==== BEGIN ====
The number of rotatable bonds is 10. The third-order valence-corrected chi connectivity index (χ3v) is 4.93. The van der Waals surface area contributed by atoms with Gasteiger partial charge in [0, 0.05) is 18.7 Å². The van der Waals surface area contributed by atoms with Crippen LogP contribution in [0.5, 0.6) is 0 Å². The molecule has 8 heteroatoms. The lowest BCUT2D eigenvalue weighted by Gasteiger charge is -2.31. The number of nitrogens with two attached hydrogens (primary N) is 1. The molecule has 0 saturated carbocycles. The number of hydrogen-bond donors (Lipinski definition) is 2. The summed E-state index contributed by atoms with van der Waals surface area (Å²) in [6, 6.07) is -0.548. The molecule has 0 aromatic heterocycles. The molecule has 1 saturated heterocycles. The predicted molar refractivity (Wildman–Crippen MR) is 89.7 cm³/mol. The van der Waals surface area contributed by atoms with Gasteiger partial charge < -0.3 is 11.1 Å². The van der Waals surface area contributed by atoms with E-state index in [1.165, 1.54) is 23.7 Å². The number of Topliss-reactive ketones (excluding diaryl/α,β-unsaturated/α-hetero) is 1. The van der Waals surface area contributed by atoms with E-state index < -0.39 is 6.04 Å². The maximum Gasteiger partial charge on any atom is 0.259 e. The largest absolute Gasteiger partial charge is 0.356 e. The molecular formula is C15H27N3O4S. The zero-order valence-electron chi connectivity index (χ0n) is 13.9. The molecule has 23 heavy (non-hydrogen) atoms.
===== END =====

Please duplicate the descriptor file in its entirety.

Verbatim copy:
The number of rotatable bonds is 10. The third-order valence-corrected chi connectivity index (χ3v) is 4.93. The van der Waals surface area contributed by atoms with Gasteiger partial charge in [0, 0.05) is 18.7 Å². The van der Waals surface area contributed by atoms with Crippen LogP contribution in [0.5, 0.6) is 0 Å². The molecule has 8 heteroatoms. The lowest BCUT2D eigenvalue weighted by Gasteiger charge is -2.31. The number of nitrogens with two attached hydrogens (primary N) is 1. The molecule has 0 saturated carbocycles. The number of hydrogen-bond donors (Lipinski definition) is 2. The summed E-state index contributed by atoms with van der Waals surface area (Å²) in [6, 6.07) is -0.548. The molecule has 0 aromatic heterocycles. The molecule has 1 saturated heterocycles. The predicted molar refractivity (Wildman–Crippen MR) is 89.7 cm³/mol. The van der Waals surface area contributed by atoms with Gasteiger partial charge < -0.3 is 11.1 Å². The van der Waals surface area contributed by atoms with E-state index in [1.165, 1.54) is 23.7 Å². The number of Topliss-reactive ketones (excluding diaryl/α,β-unsaturated/α-hetero) is 1. The van der Waals surface area contributed by atoms with E-state index < -0.39 is 6.04 Å². The maximum Gasteiger partial charge on any atom is 0.259 e. The largest absolute Gasteiger partial charge is 0.356 e. The molecular formula is C15H27N3O4S. The zero-order valence-electron chi connectivity index (χ0n) is 13.9. The molecule has 23 heavy (non-hydrogen) atoms.